Last Tuesday evening, Gov. John Kasich and Sen. Bernie Sanders
participated in a spirited discussion about how Republicans and
Democrats can find common ground on some of America's greatest
Unity, last Tuesday evening,
Gov. John Kasich and Sen. Bernie Sanders participated in a
spirited discussion about how Republicans and Democrats can find
common ground on some of America's greatest challenges. Watch the
CNN Town Hall Discussion (here).
Also, in case you missed it, you
can read Gov. Kasich's latest op-ed:
• CNN: The Time for
Bipartisanship is Now
Last week, Gov. Kasich
participated in a forum with Cleveland Clinic CEO Toby Cosgrove
to discuss the future of healthcare and the promising innovations
that will help America address drug addiction, Alzheimer's and
autism. You can watch the event (here).
While on the road for his recent
book tour, Gov. Kasich spent some time talking with Yahoo's Matt
Bai, reflecting on his presidential campaign and his drive to
help heal America's divisions. Below is an excerpt:
"A politician couldn't look for
validation in crowds, Kasich told me, sounding a little like a
therapist. You had to do what seemed right and feel good about
"I'm so happy with myself!" he
burst out then. "I'm so happy with this book! I'm so happy with
this tour. I'm so happy with how my family is being treated, the
way my friends look at me and talk to me. It's great! And there's
not a single thing I would change!
"I'm a happy guy," he said, "and
not looking forward to another political campaign, no matter how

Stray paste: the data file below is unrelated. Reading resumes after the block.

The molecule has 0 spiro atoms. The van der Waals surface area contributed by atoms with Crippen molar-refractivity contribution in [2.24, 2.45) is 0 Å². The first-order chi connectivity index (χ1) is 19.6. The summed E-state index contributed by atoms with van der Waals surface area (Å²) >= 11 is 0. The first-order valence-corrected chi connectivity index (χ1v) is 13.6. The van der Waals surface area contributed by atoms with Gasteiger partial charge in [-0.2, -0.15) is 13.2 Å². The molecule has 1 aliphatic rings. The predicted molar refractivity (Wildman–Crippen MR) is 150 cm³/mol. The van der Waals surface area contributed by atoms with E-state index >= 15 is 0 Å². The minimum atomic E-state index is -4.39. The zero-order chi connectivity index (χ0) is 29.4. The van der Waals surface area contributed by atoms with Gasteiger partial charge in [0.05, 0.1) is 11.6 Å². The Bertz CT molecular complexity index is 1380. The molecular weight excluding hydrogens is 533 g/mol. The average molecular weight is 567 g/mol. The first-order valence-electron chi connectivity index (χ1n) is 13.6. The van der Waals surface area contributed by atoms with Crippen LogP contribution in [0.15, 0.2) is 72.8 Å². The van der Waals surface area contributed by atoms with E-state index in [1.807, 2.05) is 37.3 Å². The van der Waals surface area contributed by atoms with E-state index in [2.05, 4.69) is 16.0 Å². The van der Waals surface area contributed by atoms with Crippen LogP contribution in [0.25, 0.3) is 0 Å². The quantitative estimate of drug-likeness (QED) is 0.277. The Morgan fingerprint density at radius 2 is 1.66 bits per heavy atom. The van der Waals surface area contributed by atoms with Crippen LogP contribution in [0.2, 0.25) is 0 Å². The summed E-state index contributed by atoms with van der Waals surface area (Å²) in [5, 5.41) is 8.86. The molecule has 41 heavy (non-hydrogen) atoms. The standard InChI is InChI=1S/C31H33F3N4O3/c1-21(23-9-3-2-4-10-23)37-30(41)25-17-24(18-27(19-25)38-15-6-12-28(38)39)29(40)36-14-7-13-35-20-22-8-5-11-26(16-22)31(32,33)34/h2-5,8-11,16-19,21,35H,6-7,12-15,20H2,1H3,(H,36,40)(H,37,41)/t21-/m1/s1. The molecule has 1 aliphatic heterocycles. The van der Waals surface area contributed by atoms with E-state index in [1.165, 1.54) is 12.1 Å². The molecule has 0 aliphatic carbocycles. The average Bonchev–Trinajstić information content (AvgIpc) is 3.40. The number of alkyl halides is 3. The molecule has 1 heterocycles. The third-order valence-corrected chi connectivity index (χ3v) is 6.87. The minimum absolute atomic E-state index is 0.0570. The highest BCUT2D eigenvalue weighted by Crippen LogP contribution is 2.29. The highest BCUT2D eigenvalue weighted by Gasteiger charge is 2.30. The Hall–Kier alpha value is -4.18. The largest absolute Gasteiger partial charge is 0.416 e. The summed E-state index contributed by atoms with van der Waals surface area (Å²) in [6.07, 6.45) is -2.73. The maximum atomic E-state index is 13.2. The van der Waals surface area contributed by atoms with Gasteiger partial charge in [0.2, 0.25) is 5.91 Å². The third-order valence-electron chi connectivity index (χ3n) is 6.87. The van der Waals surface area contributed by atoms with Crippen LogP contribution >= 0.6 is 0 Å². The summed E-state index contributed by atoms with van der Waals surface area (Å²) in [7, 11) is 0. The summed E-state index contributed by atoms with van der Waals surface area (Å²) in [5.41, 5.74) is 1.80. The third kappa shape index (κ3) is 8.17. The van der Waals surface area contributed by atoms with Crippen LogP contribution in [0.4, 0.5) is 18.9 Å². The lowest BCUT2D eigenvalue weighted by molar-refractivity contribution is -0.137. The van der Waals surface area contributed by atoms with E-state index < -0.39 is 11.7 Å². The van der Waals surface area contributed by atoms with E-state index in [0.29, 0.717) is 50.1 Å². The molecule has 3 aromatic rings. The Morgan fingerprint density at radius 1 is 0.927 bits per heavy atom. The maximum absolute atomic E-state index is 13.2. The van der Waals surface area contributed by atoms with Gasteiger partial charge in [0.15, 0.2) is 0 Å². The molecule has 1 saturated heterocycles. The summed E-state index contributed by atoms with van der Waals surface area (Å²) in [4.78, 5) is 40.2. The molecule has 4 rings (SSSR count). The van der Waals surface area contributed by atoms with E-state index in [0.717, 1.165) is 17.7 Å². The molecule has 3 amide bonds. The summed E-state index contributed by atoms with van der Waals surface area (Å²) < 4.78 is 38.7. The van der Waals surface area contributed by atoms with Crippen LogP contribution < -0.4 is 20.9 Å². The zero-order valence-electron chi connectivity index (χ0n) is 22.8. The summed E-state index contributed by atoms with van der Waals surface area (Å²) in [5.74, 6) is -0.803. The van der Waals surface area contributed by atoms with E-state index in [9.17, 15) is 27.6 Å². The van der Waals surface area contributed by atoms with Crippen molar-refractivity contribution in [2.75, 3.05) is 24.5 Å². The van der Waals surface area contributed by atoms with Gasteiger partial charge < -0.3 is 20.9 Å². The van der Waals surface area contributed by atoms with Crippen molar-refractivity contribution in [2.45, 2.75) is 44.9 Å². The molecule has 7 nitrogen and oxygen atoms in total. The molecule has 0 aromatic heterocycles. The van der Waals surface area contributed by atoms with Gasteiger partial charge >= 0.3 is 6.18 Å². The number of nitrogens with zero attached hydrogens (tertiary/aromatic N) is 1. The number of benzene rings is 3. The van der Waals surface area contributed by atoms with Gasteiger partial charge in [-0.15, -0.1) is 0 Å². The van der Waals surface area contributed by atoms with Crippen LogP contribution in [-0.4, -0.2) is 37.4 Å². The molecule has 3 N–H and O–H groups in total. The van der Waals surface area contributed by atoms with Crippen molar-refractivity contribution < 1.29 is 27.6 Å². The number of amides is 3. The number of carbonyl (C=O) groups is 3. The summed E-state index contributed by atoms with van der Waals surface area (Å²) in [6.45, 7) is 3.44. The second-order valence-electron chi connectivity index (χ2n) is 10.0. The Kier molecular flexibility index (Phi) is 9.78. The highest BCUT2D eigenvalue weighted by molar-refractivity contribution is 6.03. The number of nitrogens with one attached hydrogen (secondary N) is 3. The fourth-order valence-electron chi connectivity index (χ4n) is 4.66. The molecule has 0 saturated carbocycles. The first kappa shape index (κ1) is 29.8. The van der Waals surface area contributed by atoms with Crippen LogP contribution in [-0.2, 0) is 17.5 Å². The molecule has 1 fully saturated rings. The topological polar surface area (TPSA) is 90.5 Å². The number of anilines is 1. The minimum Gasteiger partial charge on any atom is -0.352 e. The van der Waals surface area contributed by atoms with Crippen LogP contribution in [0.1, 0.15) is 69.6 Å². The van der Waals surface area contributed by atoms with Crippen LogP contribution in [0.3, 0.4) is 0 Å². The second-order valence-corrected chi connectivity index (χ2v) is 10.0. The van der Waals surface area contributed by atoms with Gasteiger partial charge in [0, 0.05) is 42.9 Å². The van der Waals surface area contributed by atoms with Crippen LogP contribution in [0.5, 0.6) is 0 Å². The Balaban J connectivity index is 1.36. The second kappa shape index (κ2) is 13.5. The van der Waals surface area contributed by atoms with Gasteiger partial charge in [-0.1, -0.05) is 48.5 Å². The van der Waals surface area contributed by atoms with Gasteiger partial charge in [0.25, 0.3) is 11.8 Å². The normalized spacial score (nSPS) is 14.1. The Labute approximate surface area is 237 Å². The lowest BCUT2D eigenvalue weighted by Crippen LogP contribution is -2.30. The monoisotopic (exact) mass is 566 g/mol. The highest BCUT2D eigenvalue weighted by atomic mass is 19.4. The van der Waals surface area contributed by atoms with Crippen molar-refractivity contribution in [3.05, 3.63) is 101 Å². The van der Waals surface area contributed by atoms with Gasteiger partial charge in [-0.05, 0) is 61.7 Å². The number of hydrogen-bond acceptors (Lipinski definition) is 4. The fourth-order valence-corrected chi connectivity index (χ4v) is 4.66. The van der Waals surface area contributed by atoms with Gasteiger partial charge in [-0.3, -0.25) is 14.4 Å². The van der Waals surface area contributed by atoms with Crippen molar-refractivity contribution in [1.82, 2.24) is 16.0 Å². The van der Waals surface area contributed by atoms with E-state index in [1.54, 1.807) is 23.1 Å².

hard that is for people to believe."
The thing is, to my own surprise,
I did believe him. And that's actually the best prism through
which to understand what Kasich is doing.
Those of us who follow politics
for a long time tend to see everything as tactical, the
transparent means to some carefully calculated end. When a
politician who's out there writing books and giving speeches says
"I don't know" to another campaign, what we hear is: "I'm not at
the announcement phase of the PowerPoint yet."
But there are times, you come to
learn, when a politician is motivated more by self-image than
self-interest. There are moments - John McCain in 2000 comes to
mind - when a candidate falls almost by accident into a public
role that seems, at least for a while, to have awakened in him
some sense of a larger purpose…"
"What happened was that Kasich's
public persona finally came into line with the way he always
hoped people would see him - as a kind of self-helpy,
statesmanlike figure, less concerned with partisan pressure than
with the judgment of some higher power. If you disagree with him
now, he's as likely to bear-hug you as to jab a finger in your
So when Kasich says he isn't
plotting to unseat an old rival whose approval rating has fallen
to 36 percent, when he says he has nothing more to prove and no
idea what's next, I tend to take him at his word.
And if I were Trump, and if I
hoped to commandeer the party for another term after this one,
maybe that's exactly why I'd start to worry.
In politics, nothing's quite so
dangerous as a guy who considers himself the instrument of a
larger plan, even if he doesn't yet have one of his own."
Read the full story (here).
Thank you for your ongoing
P.S. In case you missed the news
about our exclusive offer, we have some copies of Gov. Kasich's
new book, Two Paths: America Divided or United, and we'd like to
send you a copy as a thank you if you'll make a generous
contribution to help us spread his message.
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